Stuck in an unfamiliar part of town at 4 AM in the morning? With a few taps on your phone screen, an Uber can pick you up within 15 minutes. Uber has made a name for itself in the past few years as a simple taxi service that benefits threefold: the driver, the passenger, and of course, Uber itself. As of 2015, Uber decided to get into the self-driving car game; the new buzz of the auto industry. The future system would eliminate the necessity of paying the middleman (the driver), giving Uber 100% of the profit from passengers. As if the company doesn’t seem evil enough, recent scandals both in and out of the self-driving car division have labeled the company as unethical by many.
Surprisingly, the whole story begins with Google. Anthony Levandowski was a head engineer at Waymo from 2007 to the beginning of 2016. He decided to leave the project to build his own self-driving car company, Otto. The company became a small automobile firm based out of San Francisco, focused on developing driverless hardware that can be easily installed onto vehicles. After being acquired by Uber in August 2016, Otto and Uber started working together on Uber’s budding self-driving car project. The next month, the Uber self-driving car launched in Pittsburgh, offering passengers a ride in a Ford Fusion sans driver. Of course, Uber engineers were on standby in the driver’s seat for safety. It seemed a bit too remarkable that Levandowski was able to launch his own company, develop self-driving technology, and provide it to Uber in the span of 9 months. Google noticed.
Waymo filed a class-action lawsuit against Uber in February 2017 on the basis that blueprints, schematics, and documentation regarding LiDAR technology were stolen from Waymo’s personal servers by Anthony Levandowski. Levandowski is accused of downloading 9.2 GB worth of information to jumpstart Otto’s operations. Emails from Waymo’s parts supplier led Google to believe that Uber is stealing LiDAR technology for implementation in their own self-driving car. To add, many have boycotted Uber as a result of its political ties and release of sexual harassment allegations by Uber employees. The future is looking rough for Uber on all fronts, and if Waymo successfully wins the case, Uber could be facing a staggering blow stunting its goal to profit from self-driving car technology.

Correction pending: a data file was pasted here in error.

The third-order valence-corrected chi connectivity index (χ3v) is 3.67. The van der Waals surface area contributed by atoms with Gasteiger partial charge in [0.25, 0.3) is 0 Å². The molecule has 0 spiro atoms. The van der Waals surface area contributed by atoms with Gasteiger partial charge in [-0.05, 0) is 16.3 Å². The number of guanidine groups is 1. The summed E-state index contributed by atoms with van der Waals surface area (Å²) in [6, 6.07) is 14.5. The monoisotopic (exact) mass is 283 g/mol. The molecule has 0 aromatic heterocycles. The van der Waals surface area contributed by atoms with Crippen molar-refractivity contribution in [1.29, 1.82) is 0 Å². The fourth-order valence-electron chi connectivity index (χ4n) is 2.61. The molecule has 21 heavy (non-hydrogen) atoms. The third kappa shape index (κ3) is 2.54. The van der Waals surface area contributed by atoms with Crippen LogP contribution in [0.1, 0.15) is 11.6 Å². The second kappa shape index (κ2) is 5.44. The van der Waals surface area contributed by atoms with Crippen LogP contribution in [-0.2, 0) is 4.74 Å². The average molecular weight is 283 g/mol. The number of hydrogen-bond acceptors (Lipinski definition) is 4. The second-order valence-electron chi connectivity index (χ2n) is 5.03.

The technologies produced by Google, Tesla, and Uber have transformed into a competition to be the first to commercialize the self-driving car. Whether the developed technologies come from years and years of research and development, or stolen information from competitors has yet to be determined, but all three companies are evenly split head-to-head in the race to introduce a perfect self-driving car. Nevertheless, the companies still face major governmental challenges, as self-driving cars must be regulated by the government of each individual state. For each state government to regulate the use of self-driving cars will take a considerable amount of time—time that is precious to these Silicon Valley rivals. Yet in the midst of all this rivalry, drama and innovation, I still have one question: do I still need to drive everywhere?